The gigafactory would deal with raw materials and reprocess aged batteries into fresh ones. Value creation would mostly fall on cells.
Tesla considers production to be more central than products. They allocate many engineers to production engineering.
At the Gigafactory, Panasonic creates battery cells using the recent form factor ‘2170’. Panasonic and Tesla jointly engineered the battery cells, with updates coming afterward.
The cells were bigger than the 18650 cells utilized in the Tesla Models X and Y. Initially, the cells were supposed to have dimensions of 20 mm for diameter and a length of 70 mm.
21 mm by 70mm is the reviewed specs for the augmented form factor. Tesla calls this the ‘21-70’ or ‘2170’.
The company aimed to have Panasonic start cell manufacture in 2016 and continue for the next ten years.
Gigafactory kicked off mass manufacture of the 21-70 cells in early 2017. The US-produced Model 3 strictly used Panasonic cells with the 21-70 format.
By the end of 2018, Panasonic ran 11 cell manufacturing lines. A few of these lines underwent provisional alteration from storage to vehicle to improve Model 3 supply.
The expectation for Gigafactory’s capability in 2020 was 35 gigawatt-hours of cells yearly.
There were also estimates on battery module production, which was 50 gigawatt-hours yearly.
Upon completion of the factory, Tesla intended that there would be massive production of Li-ion batteries. This production will account for the most Li-ion batteries in the world.
Gigafactory accomplished 35 gigawatt-hours per annum in May 2019, although utilization levels reduced the output to 24 gigawatt-hour.
Where Are Tesla Batteries Made?
China, Japan, and the US produce Tesla batteries. CATL is a large Chinese corporation providing Tesla batteries in their Shanghai factory.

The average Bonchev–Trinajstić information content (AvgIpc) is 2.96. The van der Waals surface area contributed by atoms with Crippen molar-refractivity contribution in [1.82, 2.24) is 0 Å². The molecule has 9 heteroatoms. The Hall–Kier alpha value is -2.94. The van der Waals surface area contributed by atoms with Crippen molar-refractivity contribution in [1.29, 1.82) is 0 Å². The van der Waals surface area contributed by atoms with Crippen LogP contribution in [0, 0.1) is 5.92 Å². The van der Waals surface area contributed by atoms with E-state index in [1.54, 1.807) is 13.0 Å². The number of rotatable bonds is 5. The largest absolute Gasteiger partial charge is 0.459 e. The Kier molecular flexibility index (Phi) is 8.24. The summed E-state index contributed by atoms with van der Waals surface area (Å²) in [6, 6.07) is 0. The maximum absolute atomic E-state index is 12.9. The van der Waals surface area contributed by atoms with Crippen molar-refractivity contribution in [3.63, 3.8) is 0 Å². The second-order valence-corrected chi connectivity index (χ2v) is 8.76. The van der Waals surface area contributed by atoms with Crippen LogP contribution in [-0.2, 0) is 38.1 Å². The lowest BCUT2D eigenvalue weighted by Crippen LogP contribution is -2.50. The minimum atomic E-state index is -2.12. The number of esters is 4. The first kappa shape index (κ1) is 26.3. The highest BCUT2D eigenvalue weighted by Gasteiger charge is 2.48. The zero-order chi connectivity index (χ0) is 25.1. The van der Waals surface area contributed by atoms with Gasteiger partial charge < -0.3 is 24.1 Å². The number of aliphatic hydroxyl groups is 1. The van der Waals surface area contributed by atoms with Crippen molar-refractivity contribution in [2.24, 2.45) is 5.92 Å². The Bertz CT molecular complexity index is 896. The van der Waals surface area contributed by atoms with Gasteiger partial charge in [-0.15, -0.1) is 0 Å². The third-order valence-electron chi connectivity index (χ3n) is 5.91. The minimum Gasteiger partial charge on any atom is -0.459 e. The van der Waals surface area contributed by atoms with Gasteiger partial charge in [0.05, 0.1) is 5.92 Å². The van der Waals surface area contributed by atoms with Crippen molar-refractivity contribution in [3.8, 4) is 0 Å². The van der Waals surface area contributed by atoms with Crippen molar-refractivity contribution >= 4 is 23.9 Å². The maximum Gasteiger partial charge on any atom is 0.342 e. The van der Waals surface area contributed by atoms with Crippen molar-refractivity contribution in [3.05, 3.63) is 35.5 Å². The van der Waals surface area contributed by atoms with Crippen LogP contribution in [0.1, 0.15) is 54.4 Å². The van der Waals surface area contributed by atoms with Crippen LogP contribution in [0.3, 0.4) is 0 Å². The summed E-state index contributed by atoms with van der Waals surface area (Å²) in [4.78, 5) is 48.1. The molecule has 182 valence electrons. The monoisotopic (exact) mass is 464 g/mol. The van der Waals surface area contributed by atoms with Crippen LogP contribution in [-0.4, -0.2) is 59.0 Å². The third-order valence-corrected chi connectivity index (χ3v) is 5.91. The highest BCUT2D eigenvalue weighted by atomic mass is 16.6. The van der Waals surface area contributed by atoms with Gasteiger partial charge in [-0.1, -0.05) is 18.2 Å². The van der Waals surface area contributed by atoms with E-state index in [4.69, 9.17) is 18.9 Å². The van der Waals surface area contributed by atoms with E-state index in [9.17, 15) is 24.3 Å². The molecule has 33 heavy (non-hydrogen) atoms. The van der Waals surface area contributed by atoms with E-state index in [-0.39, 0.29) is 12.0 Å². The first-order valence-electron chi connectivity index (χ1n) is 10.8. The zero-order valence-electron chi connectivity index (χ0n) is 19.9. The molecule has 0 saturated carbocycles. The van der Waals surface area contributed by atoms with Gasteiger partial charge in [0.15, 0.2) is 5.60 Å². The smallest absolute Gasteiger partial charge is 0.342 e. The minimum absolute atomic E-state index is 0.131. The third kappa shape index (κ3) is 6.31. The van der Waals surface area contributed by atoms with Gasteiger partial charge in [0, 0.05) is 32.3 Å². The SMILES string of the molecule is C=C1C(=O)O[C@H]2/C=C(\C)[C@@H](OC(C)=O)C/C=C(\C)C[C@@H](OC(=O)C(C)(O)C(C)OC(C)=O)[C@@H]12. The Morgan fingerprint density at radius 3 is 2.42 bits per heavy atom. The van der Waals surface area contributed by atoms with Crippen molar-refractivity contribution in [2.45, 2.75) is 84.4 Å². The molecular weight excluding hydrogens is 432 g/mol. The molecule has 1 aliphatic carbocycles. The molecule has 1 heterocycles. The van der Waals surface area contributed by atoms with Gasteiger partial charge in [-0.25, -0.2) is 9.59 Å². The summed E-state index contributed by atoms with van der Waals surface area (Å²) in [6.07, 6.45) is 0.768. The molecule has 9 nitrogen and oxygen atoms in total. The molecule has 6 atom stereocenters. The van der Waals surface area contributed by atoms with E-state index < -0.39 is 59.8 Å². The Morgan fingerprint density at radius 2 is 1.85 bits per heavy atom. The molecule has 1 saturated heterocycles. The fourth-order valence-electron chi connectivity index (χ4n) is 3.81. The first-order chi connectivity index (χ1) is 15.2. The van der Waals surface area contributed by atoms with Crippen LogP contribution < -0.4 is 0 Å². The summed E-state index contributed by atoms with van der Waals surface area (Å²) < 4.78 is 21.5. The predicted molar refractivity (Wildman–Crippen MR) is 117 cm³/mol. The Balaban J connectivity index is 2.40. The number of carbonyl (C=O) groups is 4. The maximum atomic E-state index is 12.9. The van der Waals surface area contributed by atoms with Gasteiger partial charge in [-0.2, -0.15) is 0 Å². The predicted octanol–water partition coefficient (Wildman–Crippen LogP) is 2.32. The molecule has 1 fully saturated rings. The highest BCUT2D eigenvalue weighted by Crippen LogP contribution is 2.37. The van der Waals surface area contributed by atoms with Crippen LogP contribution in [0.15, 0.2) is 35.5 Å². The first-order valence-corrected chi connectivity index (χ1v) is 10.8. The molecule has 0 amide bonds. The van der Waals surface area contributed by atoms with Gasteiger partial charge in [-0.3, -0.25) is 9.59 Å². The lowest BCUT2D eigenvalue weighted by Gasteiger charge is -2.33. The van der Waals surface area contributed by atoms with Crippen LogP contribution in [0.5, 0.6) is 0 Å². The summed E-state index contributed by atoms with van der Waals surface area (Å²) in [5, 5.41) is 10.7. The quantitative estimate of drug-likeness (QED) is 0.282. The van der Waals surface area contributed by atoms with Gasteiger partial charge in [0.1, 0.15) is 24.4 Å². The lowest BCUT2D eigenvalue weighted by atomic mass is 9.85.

CATL focuses on the production of Li-ion batteries used in electric vehicles. Tesla also manufactures their batteries in Fremont, California.
It is a pilot industrial unit and serves as a testing site for Tesla’s intentions to ramp up its battery production.
Furthermore, the Gigafactories in the United States produce some percentage of the batteries used in Tesla vehicles.
The most vigorous part of producing Tesla batteries is the battery modules. Japan produces most of these modules as well as Tesla’s gigafactory.
There is a huge market for Tesla in China, so most of their production happens there.
The factories in Shanghai make Tesla vehicles for their citizens, and Tesla plans to grow the market.
Here is a breakdown of the Tesla batteries production site.
#1. Battery Assembly
Assembly is a vital aspect of the battery production business. A battery pack holds thousands of unit batteries, which end up in the Tesla vehicle.
This assembly happens in Gigafactories and Tesla factories in China. The biggest gigafactory in Nevada and smaller ones in the United States assemble Tesla batteries.
Tesla and Panasonic oversee operations in these gigafactories. Their combined efforts produced the cells used for the batteries.
#2. Origin of the Raw Materials
Tesla batteries require various raw materials to create their batteries.
The following are the raw materials needed for producing Tesla batteries.
These materials require hard labor to acquire them. The costs of obtaining these raw materials increase the battery cost by 50%.
Tesla gets their Lithium from Argentina, the United States, South Korea, Chile, and Australia. Lithium is scarce, so Tesla tries to get it where it can.
On the other hand, Aluminum is available, so Tesla sources it worldwide. Cobalt is the rarest of these raw materials; only a handful of countries have considerable amounts.